Animals in Literature

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Outside In

Outside In follows a young girl as she plays inside and outside her home. The girl realizes that even when inside that the outside is still with her. Sights, sounds, and smells of the outside are still noticeable from the inside, we just have to pay close attention: light shining through a window, water running through pipes, and plants become food. Readers will become aware of the importance of nature and how much it plays a part in our daily lives.

Why use this book:

  • Highlights how animals, people and the environment are interconnected.

Animal Welfare Considerations

  • On the cover, and on one page of the book, the child’s cat is outside without a leash. We recommend that cats are supervised while outside, and do not have the ability to roam free. Cats are safer indoors and they kill less wildlife like birds and small mammals.
  • On one page of the book, the child is shown hugging her dog. While this is a common portrayal in many picture books, most dogs (even your family pet) are probably not comfortable being hugged. When dogs feel uncomfortable there is potential for them to bite.

Ask your students:

  • What do you think the title of the book means? Explain.
  • What is your favourite part about being outside?
  • What do you think the author means when she wrote “We forget outside in there”? Do you agree? Why or why not.
  • What are the ways the author considers outside reminding us it is there? Flashes at the window (a bird flapping its wings), slow magic tricks (a butterfly coming out of its cocoon), sunset and shadows inside to play (light shining through the window), etc.
  • Can you think of other ways that outside (animals and nature) can remind us it is there? Animal tracks, animal noises, animal sightings, leaves falling on the ground, buds blooming in the spring, etc.
  • What are some ways the outside is with us right now? Wood for desks, water in water bottles, cotton in clothing, etc.
  • Can you see nature? Can smell nature? Can you feel nature? Can you hear nature? Can you taste nature? Explain.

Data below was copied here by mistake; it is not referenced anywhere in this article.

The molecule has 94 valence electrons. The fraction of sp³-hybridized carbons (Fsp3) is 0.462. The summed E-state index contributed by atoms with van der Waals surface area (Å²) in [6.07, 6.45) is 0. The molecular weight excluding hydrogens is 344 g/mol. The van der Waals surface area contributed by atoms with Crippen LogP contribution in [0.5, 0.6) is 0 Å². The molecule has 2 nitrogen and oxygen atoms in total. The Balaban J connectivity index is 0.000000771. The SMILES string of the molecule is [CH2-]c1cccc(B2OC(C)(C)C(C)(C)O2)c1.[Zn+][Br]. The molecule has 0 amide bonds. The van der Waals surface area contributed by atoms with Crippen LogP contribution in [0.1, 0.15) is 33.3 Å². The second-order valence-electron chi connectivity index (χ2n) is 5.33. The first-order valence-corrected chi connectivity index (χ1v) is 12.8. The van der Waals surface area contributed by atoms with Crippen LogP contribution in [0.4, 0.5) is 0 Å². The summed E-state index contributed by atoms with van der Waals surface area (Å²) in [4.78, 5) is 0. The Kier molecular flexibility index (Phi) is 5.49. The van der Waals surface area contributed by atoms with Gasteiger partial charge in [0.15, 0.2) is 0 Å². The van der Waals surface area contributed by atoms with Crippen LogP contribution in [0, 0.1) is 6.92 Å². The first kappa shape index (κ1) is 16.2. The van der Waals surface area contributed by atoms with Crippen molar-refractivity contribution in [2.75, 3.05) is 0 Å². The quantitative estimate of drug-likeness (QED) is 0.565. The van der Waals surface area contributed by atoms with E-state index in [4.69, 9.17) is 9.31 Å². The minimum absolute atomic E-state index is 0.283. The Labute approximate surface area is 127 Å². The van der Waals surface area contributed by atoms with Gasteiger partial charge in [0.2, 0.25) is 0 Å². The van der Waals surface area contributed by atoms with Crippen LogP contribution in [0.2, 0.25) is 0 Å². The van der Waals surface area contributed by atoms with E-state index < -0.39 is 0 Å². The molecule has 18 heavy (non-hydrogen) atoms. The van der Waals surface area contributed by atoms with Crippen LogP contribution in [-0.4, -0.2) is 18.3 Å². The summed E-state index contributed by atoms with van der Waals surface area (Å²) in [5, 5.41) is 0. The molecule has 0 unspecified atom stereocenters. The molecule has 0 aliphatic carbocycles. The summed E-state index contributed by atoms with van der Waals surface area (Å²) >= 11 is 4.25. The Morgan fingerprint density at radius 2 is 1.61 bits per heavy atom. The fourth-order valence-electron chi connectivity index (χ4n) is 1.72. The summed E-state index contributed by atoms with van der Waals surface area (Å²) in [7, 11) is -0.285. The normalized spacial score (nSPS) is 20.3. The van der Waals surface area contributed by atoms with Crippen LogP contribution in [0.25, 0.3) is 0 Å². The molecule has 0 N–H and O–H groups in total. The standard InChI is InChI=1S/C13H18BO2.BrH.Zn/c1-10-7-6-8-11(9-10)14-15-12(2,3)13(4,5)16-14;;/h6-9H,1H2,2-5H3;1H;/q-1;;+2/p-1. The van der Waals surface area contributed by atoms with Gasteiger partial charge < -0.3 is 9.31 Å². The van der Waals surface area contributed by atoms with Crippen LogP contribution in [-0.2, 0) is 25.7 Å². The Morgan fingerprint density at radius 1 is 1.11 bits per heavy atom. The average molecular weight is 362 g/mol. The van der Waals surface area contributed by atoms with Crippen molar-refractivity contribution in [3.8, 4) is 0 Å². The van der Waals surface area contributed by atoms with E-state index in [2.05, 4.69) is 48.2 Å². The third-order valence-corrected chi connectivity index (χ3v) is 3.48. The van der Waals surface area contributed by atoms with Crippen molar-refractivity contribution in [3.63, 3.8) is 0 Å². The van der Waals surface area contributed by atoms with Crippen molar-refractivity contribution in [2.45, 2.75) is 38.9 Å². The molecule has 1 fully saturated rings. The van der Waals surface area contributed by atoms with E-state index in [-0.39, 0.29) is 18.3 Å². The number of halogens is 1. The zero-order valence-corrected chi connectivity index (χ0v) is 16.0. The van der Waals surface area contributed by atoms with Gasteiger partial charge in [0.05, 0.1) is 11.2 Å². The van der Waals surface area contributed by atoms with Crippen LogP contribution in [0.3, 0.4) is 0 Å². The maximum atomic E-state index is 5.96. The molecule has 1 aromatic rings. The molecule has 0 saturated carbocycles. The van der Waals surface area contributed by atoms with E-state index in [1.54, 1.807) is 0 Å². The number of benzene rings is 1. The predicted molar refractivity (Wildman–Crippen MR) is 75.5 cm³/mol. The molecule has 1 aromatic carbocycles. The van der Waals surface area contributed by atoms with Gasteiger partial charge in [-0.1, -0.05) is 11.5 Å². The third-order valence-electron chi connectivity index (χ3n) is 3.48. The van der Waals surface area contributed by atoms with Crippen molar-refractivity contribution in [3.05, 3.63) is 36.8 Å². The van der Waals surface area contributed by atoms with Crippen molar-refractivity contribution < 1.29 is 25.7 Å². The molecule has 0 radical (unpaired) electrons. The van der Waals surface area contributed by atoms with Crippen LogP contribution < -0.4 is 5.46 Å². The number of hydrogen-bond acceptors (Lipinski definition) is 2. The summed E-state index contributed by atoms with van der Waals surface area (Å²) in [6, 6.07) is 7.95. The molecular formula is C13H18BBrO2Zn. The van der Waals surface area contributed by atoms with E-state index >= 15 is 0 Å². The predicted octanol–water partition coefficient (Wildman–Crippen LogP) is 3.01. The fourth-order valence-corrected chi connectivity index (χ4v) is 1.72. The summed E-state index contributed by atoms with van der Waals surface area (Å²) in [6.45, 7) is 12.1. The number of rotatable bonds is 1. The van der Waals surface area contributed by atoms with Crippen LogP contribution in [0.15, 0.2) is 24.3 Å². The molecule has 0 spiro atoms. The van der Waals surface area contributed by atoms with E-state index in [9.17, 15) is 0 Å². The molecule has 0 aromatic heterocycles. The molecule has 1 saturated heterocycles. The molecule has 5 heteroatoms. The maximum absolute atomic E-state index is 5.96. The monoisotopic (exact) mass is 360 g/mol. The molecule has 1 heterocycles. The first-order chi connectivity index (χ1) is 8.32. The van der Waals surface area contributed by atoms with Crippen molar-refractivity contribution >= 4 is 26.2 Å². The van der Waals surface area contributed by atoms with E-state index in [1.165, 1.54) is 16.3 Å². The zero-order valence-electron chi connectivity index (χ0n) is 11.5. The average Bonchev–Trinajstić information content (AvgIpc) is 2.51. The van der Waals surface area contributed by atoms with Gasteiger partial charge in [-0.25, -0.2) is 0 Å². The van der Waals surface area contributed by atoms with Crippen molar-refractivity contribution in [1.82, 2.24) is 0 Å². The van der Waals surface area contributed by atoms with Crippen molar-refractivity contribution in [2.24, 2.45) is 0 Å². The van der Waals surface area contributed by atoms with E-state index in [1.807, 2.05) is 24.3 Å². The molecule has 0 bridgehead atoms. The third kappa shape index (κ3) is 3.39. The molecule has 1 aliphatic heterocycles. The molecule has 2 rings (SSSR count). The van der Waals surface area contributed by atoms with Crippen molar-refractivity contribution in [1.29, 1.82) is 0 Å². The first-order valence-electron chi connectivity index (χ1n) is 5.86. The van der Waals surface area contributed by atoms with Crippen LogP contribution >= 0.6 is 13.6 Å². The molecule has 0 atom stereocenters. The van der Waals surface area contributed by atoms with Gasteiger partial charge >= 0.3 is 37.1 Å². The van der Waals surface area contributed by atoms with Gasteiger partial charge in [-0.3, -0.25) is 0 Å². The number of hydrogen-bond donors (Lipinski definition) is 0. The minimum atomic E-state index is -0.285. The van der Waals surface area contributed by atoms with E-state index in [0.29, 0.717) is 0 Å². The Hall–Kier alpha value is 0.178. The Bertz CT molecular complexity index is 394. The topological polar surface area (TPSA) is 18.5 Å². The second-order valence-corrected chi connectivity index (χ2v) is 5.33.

• How does your sense help you experience nature? Explain.


  • Get Outside! – Take your class on a thirty-minute walk around your school’s neighbourhood. Encourage students to use their senses (safely) to explore their surroundings. After the walk, have students journal about their experience using the following prompts: I saw…, I smelled…, I heard…, I felt…
  • Protect the Environment – As we rely so much on the environment, it’s important to protect it. As a class, brainstorm a list of ways people can protect their environment. Encourage students to think of tangible things they and their family can do in their community to make an impact (picking up litter, reusing items, walking/biking when able, planting native species of plants to attract pollinators, etc)! Once the list is complete, have students make posters to hang in the school to encourage others to protect their shared environment.
  • Connection to the Land – Not only do people depend on nature for survival, many Canadians, including aboriginal and non-Aboriginal, feel connected to the land that they live on. As a class explore different ways that people can feel connected to the land. Land provides resources, culture, learnings, spiritual value, community, etc. Next discuss how different perspectives can influence the way we feel connection to land. Have students think about how different people might feel about land, such as farmers/ranchers, people living in logging communities, people living in cities, First Nations, Métis, and Inuit, people new to places, people who have lived on their lands for generations, etc. After the discussion, have students reflect on what land means to them and why they feel it is important to protect it. For more information see Connection to the Land: Traditional Life on the Land and The Value of Land.

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